A week has passed since the worst-kept-secret in cycling officially became a done deal. It’s been spun, analyzed, broken-down and overblown in all ways imaginable, but from my point of view, Toto’s cheekily delivered analysis hits closest to the mark—Brad Wiggins was “flipped”.
After the 2008 season, Wiggins was an also-ran in the world of professional cycling; a talented trackie who’d always planned to pick it up on the road, but couldn’t seem to deliver. Even as an obvious favorite in the short TT, Wiggins seldom came through, picking up a single ProTour win: the ’07 Dauphine prologue. Despite a fistful of gold medals on the track, his stock was understandably low.
It’s not that Wiggins ever lacked the ability to do what he did at the ’09 Tour—it’s that the market hadn’t recognized it yet. The impact of the Garmin-Slipstream refurb was evident at the Giro, and his 4th place finish in the Tour made him one of the most sought after riders in the peloton, culminating in a jump to Team Sky for a rumored $8 million—a textbook flip. And like so many flipped properties, it’s my contention that the final terms of sale were massively inflated.
Nothing against Wiggins, but in recent history, the Tour de France is not a race you “almost” win. Breakthrough Tour rides are almost always one-shot deals. Soler, Kohl, Sevilla, Julich—all were tabbed as potential winners based on sudden, notable rides before fading (under varying circumstances and to various degrees) in subsequent years.
Even riders who’ve steadily climbed the result sheet (Evans, Menchov, Karpets, Leipheimer) seldom take home the giant stuffed teddy bear at cycling’s biggest ring toss. Even Carlos Sastre’s and Oscar Pereiro’s victories can be credited more to the absence of stronger contenders than their own personal performance.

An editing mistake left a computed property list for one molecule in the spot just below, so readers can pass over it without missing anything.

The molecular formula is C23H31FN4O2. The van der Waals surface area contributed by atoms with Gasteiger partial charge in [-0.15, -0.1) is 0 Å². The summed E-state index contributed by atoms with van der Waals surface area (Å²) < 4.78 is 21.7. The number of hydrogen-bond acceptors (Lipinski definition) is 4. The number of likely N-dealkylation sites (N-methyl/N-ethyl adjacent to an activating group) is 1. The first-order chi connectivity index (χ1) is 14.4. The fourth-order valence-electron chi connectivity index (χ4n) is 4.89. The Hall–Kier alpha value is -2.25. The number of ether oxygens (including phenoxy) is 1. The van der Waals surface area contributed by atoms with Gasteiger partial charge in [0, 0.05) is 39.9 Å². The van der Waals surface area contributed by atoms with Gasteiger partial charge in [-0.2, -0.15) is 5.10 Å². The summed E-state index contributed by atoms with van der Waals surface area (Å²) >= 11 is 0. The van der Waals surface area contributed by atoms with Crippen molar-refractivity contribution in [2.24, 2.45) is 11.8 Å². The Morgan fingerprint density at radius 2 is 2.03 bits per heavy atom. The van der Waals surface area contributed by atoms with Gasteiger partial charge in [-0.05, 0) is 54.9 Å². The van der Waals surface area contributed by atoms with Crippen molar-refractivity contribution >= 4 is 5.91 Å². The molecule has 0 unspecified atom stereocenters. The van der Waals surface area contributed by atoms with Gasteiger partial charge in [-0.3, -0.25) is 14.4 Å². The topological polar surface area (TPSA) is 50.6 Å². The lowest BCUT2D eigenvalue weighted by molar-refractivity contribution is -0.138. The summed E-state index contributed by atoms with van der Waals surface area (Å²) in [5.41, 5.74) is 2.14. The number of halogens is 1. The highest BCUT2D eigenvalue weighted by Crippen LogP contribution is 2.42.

The pattern for Tour dominance since 1990 is clear—a rider leaps to the top after taking up a GC focus, and enjoys years of success before a sudden denouement. Indurain never finished between 10th and first at the Tour. Armstrong had never lost a single post-cancer Tour, but finished more than five minutes off the top step in ’09. Indeed, Contador—something of a surprise in 2007—seems to have established himself as the next Tour great with the performance of this past summer.
But even if Sky had truly considered the odds against Wiggins’ repeating his ’09 success in the future, I still can’t imagine they could have let him be. One needed only hear the swooning adulations of David Harmon on Stage 17— crediting the erstwhile Garmin rider with a “brave” ride, even as he was swept off the podium and out of the Top 5—to understand the passions Wiggins has stirred up the world of British cycling.
For Team Sky, the title of biggest British squad in the history of the sport would be all but meaningless without the biggest British Tour threat since Tom Simpson on the roster. The legions of American fans who awkwardly pulled for Lance, Levi, and Horner on a Kazakh-owned franchise last season should have no difficulty appreciating that sentiment.
I like Brad Wiggins, and I wish him the best of luck over these next four years. But if 2009 was the year that introduced cycling to big-ticket deals, I’ve a sinking feeling that 2010 will be the year it’s introduced to buyer’s remorse.